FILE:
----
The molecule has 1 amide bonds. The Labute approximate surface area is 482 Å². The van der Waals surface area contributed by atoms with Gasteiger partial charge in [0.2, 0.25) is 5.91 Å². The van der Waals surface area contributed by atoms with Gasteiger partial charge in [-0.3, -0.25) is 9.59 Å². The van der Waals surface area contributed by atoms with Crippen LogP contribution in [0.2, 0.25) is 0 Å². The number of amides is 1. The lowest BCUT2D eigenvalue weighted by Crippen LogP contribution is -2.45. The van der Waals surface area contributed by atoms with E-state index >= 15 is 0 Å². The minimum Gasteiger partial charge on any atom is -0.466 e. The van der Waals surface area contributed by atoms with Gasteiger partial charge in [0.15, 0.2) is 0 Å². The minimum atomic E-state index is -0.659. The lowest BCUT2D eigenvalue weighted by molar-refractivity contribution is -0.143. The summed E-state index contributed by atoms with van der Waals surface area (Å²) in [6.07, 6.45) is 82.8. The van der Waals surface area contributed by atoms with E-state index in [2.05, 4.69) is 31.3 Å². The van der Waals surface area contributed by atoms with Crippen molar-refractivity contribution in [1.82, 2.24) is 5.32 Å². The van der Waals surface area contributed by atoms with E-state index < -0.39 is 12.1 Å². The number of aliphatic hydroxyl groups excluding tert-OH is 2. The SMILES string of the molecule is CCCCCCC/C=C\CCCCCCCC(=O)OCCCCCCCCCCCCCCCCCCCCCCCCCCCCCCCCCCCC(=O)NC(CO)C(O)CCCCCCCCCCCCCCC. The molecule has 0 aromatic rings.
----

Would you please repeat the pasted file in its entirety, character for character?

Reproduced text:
The molecule has 1 amide bonds. The Labute approximate surface area is 482 Å². The van der Waals surface area contributed by atoms with Gasteiger partial charge in [0.2, 0.25) is 5.91 Å². The van der Waals surface area contributed by atoms with Gasteiger partial charge in [-0.3, -0.25) is 9.59 Å². The van der Waals surface area contributed by atoms with Crippen LogP contribution in [0.2, 0.25) is 0 Å². The number of amides is 1. The lowest BCUT2D eigenvalue weighted by Crippen LogP contribution is -2.45. The van der Waals surface area contributed by atoms with E-state index >= 15 is 0 Å². The minimum Gasteiger partial charge on any atom is -0.466 e. The van der Waals surface area contributed by atoms with Gasteiger partial charge in [0.15, 0.2) is 0 Å². The minimum atomic E-state index is -0.659. The lowest BCUT2D eigenvalue weighted by molar-refractivity contribution is -0.143. The summed E-state index contributed by atoms with van der Waals surface area (Å²) in [6.07, 6.45) is 82.8. The van der Waals surface area contributed by atoms with E-state index in [2.05, 4.69) is 31.3 Å². The van der Waals surface area contributed by atoms with Crippen molar-refractivity contribution in [1.82, 2.24) is 5.32 Å². The van der Waals surface area contributed by atoms with E-state index < -0.39 is 12.1 Å². The number of aliphatic hydroxyl groups excluding tert-OH is 2. The SMILES string of the molecule is CCCCCCC/C=C\CCCCCCCC(=O)OCCCCCCCCCCCCCCCCCCCCCCCCCCCCCCCCCCCC(=O)NC(CO)C(O)CCCCCCCCCCCCCCC. The molecule has 0 aromatic rings.